Pancreatic cancer is notoriously difficul to treat. Investigators in the phase 2 QUILT-88 trial (NCT04390399) are hoping to elicit the activation of a patient’s entire immune system with a unique combination of low-dose chemoradiation, cytokine-induced NK-cell and T-cell activation, and PD-L1–targeted high-affinity NK cell (t-haNK) infusion. The QUILT-88 trial leverages N-803 in combination with standard-of-care chemotherapy, aldoxorubicin hydrochloride (a type II DNA topoisomerase inhibitor), stereotactic body radiation therapy, and an off-the-shelf PD-L1 t-haNK.
The study protocol was designed to evaluate the treatment across 3 cohorts stratified by line of the therapy (first, second, and third or later), with a primary end point of progression-free survival. Data from the cohort of 61 patients who received therapy in the third or later line were presented at the 2022 American Society of Clinical Oncology Gastrointestinal Cancers Symposium.6
The median overall survival (OS) in the overall cohort was 5.8 months (95% CI, 3.9-6.9). For those who received treatment with the investigational combination in the third line, the median OS was 6.8 months (95% CI, 5.0-9.8), which investigators noted more than doubled the median OS vs historical standards after second-line therapies. TRAEs were uncommon and occurred in 8% of patients, with no treatment-related deaths reported. Additionally, investigators noted that all treatments were administered in an outpatient setting.6
In patients with stage IIIB or IV non–small cell lung cancer (NSCLC), investigators hope to build on early synergistic effects of N-803 plus PD-1 inhibitors.3,7 Investigators of the phase 3 QUILT 2.023 trial (NCT03520686) will assess N-803 in combination with anti–PD-1 standard-of-care regimens pembrolizumab (Keytruda) with or without chemotherapy vs standard of care alone.8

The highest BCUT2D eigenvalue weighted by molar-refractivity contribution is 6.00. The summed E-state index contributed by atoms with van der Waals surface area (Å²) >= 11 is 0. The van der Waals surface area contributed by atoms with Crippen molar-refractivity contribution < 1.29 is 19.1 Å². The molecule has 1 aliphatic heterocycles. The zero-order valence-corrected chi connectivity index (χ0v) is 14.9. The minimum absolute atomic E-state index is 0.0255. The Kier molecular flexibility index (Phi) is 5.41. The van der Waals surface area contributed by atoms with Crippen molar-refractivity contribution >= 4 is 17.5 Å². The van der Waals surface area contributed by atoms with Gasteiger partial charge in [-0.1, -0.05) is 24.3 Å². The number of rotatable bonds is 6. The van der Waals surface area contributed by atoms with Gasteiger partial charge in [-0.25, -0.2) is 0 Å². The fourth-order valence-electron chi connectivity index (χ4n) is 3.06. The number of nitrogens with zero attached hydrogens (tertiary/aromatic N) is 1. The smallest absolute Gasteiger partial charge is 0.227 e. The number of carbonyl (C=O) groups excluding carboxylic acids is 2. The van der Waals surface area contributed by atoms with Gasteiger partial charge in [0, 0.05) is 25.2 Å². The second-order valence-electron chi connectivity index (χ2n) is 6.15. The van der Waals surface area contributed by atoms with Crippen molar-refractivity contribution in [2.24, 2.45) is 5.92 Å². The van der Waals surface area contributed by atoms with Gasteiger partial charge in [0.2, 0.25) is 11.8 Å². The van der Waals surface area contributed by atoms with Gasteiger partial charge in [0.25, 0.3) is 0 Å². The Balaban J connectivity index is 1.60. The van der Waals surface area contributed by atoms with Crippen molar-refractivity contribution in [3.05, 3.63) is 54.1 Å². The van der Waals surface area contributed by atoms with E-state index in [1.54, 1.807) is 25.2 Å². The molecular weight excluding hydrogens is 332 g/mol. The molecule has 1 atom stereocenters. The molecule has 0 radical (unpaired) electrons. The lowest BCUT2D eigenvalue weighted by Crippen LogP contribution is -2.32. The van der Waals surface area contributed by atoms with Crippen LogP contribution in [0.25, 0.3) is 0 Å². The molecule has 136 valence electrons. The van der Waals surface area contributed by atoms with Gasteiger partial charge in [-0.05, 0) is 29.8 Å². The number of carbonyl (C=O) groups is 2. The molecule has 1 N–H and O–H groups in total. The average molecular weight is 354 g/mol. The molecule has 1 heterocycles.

Additionally, in October 2021, the combination of N-803 and pembrolizumab was selected for investigation as part of the Lung Cancer Master Protocol, or Lung-MAP.9 The precision medicine trial is a collaboration between the National Cancer Institute, Southwestern Oncology Group Cancer Research, Friends of Cancer Research, the Foundation for the National Institutes of Health, and private companies. Investigators of the phase 2/3 trial (NCT05096663) will evaluate the safety and efficacy of the investigative combination vs investigator’s choice of docetaxel, gemcitabine, or pemetrexed in combination with ramucirumab (Cyramza). The trial is expected to enroll approximately 478 patients with advanced NSCLC.10
Investigators also seek to capitalize on retreatment efficacy of N-803 by including it as a component of a chemoimmunotherapy backbone in the ongoing QUILT 3.058 trial (NCT04927884) in combination with sacituzumab govitecan-hziy (Trodelvy) for patients with triple-negative breast cancer who have had at least 2 prior therapies. N-803 will administered subcutaneously at 15 μg/kg with cyclophosphamide (25 mg) and PD-L1 t-haNK (approximately 2 × 109).11